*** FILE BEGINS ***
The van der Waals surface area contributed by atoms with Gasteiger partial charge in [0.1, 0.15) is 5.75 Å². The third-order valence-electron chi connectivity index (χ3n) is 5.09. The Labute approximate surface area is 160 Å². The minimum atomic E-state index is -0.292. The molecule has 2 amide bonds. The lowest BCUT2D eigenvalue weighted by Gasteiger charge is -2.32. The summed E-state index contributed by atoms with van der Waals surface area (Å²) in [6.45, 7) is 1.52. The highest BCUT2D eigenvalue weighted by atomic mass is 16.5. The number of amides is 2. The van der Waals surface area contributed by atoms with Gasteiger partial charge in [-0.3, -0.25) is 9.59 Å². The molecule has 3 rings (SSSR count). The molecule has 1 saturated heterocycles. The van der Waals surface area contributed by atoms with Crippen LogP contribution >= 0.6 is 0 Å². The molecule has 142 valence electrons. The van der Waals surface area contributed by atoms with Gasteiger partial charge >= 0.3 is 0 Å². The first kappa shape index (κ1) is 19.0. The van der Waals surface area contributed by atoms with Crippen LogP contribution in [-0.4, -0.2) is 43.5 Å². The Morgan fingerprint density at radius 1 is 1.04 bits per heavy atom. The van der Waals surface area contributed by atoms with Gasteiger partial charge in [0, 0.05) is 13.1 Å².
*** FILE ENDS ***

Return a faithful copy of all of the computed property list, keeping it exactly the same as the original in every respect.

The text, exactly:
The van der Waals surface area contributed by atoms with Gasteiger partial charge in [0.1, 0.15) is 5.75 Å². The third-order valence-electron chi connectivity index (χ3n) is 5.09. The Labute approximate surface area is 160 Å². The minimum atomic E-state index is -0.292. The molecule has 2 amide bonds. The lowest BCUT2D eigenvalue weighted by Gasteiger charge is -2.32. The summed E-state index contributed by atoms with van der Waals surface area (Å²) in [6.45, 7) is 1.52. The highest BCUT2D eigenvalue weighted by atomic mass is 16.5. The number of amides is 2. The van der Waals surface area contributed by atoms with Gasteiger partial charge in [-0.3, -0.25) is 9.59 Å². The molecule has 3 rings (SSSR count). The molecule has 1 saturated heterocycles. The van der Waals surface area contributed by atoms with Crippen LogP contribution >= 0.6 is 0 Å². The molecule has 142 valence electrons. The van der Waals surface area contributed by atoms with Gasteiger partial charge >= 0.3 is 0 Å². The first kappa shape index (κ1) is 19.0. The van der Waals surface area contributed by atoms with Crippen LogP contribution in [-0.4, -0.2) is 43.5 Å². The Morgan fingerprint density at radius 1 is 1.04 bits per heavy atom. The van der Waals surface area contributed by atoms with Gasteiger partial charge in [0, 0.05) is 13.1 Å².